The most comparable game to chess that has been solved is checkers, where it has been shown to be a draw given perfect play by the second player. The first move gives a player a very slight edge initially, but does that convert to a winning advantage?
Tablebases give us some insight into the debate. The vast majority of positions which are materially balanced result in draws. Positions that are somewhat dynamically balanced (say knight vs bishop) still result in draws a high percentage of the time, although the more powerful the remaining pieces are, the more likely first to move is the winner. (take for instance, KQRKQR endgames, the first to move wins 67% of the time).
Another important factor seen in tablebases is that most wins have a relatively short distance to conversion (or moves to force a win). There are extreme cases, for instance, the record had jumped from 292 moves in 1989 to 330, and then to 545 in 2006. The striking quality to me is that the gap between move lengths in these records jumps so much all at once, which suggests that it gets harder to force a win the more moves away from the end you are, because most positions that far away are draws. It would be a winning lotto ticket if starting from the opening position, it happened to be one of those extremely long won positions. To me, this is strong circumstantial evidence that chess will be another game shown to be a draw.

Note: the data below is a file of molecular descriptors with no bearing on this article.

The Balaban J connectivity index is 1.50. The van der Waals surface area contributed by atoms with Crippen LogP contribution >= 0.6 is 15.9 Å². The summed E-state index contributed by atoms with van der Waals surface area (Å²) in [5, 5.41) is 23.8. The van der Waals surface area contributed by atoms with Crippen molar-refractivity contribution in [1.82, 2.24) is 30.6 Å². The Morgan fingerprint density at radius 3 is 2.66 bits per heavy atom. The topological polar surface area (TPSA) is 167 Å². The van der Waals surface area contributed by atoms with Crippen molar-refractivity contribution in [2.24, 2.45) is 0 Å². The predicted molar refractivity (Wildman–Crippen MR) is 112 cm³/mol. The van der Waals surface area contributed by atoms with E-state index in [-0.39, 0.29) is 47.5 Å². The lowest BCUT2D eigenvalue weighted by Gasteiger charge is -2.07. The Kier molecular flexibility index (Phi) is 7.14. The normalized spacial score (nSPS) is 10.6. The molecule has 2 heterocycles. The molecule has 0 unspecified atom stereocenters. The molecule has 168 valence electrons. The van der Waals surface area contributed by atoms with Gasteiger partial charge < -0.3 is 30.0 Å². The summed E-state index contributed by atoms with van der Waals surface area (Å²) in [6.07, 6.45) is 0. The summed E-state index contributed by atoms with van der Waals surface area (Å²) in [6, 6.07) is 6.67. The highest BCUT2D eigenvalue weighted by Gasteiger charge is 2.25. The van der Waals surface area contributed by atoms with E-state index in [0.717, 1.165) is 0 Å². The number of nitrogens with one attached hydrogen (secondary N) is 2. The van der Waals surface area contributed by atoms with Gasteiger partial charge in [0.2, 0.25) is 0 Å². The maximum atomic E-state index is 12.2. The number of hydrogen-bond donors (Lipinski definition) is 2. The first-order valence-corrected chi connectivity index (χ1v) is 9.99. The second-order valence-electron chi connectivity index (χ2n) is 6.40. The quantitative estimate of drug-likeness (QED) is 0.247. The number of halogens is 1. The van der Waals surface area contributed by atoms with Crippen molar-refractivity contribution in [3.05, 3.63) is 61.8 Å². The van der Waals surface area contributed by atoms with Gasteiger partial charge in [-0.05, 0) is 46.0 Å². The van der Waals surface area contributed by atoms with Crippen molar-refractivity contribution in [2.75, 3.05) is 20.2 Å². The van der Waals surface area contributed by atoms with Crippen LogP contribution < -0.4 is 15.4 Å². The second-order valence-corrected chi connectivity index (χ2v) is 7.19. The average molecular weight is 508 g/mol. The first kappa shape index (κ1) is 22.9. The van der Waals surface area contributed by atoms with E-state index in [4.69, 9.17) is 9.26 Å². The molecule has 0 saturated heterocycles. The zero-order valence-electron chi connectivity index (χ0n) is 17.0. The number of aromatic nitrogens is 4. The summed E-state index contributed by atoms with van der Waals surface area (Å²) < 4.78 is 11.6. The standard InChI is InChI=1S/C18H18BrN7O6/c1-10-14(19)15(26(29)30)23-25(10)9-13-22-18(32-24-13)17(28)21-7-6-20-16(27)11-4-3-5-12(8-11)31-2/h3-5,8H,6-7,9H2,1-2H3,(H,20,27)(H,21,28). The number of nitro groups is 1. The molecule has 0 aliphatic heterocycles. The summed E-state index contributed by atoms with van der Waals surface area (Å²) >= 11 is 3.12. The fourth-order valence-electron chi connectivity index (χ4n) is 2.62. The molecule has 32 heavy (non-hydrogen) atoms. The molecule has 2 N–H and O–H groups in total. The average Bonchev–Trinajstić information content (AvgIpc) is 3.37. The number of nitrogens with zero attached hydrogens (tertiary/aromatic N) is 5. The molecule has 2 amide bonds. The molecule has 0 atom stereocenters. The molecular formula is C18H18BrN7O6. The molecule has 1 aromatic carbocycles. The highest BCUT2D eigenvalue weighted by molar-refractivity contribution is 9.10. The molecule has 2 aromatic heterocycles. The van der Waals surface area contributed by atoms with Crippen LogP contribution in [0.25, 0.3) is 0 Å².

Unfortunately, it is currently impossible to generate a full 32 piece tablebase for chess, as there are more possible chess positions than atoms in the universe. Barring some breakthrough in quantum computing allowing all possible positions to be evaluated simultaneously, I doubt chess will ever be fully solved by man.